We all know that Hollywood is creatively bankrupt. Just look at all of the various “re-imaginings”, remakes, and movies based on toys if you have any doubt. Another source for Hollywood inspiration is books of all sorts – novels, non-fiction, graphic novels, kid-lit and comic books. Sometimes, these adaptations work extraordinarily well (The Lord of the Rings, Silence of the Lambs, No Country for Old Men), but more often, people find themselves disappointed that the movie desecrated a book they loved. As they’re about to enter theaters, I’ll take a quick look at these book-to-film projects, starting today with Whiteout.
Whiteout is a thriller/murder mystery set in Antarctica and is based on a limited-run comic book series written by Greg Rucka and illustrated by Steve Lieber. The main character is a female US Marshal who struggles against a sinister killer as well as some bitter cold as she attempts to uncover the secrets behind the murders.
I’ve actually read Whiteout, and though its my understanding that it’s fairly highly regarded, it left me a little cold (get it? Ha ha!). I liked that the central character was female and drawn realistically, but that’s about as far as it went. I never found myself particularly invested in their stories, which made it difficult for me to care whether she solved the mystery or if something terrible happened to her. It’s one of those books that I basically forgot about five minutes after I finished it.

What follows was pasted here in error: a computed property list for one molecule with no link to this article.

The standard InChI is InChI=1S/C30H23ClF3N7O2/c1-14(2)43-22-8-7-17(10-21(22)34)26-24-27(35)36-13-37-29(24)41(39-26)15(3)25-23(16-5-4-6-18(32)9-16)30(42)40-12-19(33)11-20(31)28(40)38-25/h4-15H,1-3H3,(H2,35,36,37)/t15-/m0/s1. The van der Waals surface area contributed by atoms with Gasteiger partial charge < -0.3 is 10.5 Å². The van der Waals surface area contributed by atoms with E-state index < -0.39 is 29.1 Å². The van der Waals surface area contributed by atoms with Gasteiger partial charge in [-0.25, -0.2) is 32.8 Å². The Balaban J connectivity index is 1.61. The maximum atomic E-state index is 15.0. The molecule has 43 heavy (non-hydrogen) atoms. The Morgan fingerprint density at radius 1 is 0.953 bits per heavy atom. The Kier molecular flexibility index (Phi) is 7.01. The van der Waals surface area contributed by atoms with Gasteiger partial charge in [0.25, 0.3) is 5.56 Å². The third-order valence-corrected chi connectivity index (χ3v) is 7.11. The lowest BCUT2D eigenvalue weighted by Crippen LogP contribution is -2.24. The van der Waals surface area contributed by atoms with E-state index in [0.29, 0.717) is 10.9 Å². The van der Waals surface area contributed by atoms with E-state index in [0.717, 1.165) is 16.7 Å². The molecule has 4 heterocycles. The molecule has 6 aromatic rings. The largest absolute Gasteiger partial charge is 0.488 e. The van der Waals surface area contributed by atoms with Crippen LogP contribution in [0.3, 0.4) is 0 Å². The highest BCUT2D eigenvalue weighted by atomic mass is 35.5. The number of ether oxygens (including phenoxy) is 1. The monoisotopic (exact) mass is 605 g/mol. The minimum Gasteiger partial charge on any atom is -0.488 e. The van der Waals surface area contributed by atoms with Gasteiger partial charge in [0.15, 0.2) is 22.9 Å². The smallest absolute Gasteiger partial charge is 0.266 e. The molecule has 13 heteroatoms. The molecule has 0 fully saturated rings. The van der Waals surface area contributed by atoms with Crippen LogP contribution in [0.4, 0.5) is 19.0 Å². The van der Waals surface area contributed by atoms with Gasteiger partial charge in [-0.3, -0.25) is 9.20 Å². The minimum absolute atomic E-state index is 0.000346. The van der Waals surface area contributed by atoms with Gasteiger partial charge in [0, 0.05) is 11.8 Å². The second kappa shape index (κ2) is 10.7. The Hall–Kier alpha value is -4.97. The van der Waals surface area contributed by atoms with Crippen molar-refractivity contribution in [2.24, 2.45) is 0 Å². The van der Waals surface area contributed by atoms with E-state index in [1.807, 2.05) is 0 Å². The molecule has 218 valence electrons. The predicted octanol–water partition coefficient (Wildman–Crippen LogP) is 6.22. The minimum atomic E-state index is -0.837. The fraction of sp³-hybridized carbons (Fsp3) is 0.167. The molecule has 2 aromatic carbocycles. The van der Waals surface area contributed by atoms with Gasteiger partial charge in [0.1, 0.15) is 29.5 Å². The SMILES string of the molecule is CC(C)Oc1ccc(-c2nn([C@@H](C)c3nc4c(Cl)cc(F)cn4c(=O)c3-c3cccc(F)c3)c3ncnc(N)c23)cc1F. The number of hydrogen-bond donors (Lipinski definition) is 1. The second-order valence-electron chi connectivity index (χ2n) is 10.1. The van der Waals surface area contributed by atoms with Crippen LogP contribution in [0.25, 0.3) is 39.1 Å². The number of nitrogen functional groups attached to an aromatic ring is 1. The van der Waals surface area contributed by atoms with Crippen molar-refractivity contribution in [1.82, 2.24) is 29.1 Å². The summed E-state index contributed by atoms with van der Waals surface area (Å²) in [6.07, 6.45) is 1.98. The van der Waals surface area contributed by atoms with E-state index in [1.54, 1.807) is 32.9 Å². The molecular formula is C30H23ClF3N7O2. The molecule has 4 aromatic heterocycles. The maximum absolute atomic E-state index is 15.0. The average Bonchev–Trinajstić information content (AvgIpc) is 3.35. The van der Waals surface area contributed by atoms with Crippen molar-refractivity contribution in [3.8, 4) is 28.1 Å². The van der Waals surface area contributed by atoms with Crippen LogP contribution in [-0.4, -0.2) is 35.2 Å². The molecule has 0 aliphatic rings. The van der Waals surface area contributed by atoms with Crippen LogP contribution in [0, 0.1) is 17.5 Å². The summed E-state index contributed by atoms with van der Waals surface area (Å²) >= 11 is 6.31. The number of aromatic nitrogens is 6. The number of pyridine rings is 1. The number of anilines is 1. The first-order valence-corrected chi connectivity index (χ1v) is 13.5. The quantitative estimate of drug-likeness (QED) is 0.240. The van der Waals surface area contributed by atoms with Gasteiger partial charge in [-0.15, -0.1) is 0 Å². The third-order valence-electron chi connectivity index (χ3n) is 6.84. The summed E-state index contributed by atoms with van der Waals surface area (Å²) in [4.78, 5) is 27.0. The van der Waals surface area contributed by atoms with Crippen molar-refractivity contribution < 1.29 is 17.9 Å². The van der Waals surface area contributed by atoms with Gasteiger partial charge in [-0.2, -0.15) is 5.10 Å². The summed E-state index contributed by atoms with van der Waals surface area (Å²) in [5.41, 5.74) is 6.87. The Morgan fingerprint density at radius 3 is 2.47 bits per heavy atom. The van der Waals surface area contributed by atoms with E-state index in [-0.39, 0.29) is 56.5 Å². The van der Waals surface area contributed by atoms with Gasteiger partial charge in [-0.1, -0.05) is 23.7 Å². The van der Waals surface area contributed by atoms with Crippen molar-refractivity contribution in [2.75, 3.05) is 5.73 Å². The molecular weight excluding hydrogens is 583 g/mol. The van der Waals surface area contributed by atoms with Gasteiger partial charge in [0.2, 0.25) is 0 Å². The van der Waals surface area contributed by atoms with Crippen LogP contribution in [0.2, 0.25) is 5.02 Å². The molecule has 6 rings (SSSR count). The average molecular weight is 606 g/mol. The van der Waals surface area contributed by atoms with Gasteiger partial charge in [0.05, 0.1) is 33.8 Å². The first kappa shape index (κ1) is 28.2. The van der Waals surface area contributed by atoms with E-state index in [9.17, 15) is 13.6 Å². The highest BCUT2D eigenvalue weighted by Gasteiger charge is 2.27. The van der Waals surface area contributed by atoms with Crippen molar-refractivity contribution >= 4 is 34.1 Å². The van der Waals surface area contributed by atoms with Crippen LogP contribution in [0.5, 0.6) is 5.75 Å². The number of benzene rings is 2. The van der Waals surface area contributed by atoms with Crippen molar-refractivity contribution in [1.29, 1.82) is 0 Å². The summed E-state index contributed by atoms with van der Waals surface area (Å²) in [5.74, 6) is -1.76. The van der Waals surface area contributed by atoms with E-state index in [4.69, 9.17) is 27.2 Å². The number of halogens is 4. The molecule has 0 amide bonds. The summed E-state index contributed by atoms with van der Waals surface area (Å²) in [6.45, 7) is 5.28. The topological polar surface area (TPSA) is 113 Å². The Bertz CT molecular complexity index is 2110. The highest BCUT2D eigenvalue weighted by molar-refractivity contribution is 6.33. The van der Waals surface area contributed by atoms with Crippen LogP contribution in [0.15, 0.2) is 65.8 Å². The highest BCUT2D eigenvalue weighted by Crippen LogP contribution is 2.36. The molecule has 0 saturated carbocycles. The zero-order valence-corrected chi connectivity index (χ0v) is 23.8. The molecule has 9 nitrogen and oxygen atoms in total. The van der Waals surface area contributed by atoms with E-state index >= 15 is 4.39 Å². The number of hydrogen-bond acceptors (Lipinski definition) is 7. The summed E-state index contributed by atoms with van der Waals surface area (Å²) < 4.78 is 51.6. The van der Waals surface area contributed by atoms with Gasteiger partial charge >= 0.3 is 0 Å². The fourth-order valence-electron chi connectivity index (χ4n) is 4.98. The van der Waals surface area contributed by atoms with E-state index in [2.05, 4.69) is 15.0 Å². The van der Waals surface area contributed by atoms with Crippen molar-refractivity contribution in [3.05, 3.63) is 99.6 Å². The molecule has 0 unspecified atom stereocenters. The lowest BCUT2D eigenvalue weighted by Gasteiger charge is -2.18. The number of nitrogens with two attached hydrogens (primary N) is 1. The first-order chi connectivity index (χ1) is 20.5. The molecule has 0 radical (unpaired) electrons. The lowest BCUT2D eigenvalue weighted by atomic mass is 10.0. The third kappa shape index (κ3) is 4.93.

It’s surprising, then, that someone thought there was enough mileage in Whiteout to expand to a full-length feature film. (I’d guess that the entire book takes about 40 minutes to read.) Sure, the challenges of filming a story set in Antarctica might be interesting visually, but as far as having a truly gripping story or engaging characters, there would have to be some significant work done. Considering that Kate Beckinsale was cast in the lead role – and she looks more like most “typical” female comic book characters than the one in Whiteout – it seems like the primary redeeming aspect of the book was left behind anyway.
If reviews are any indication, it looks like critics would have you steer clear of the movie, too. As I write this, Whiteout is 2% Fresh (thats *one* out of 50 reviews) at RottenTomatoes, the film review aggregator site. I suppose that’s what comes from choosing to adapt such average material in the first place.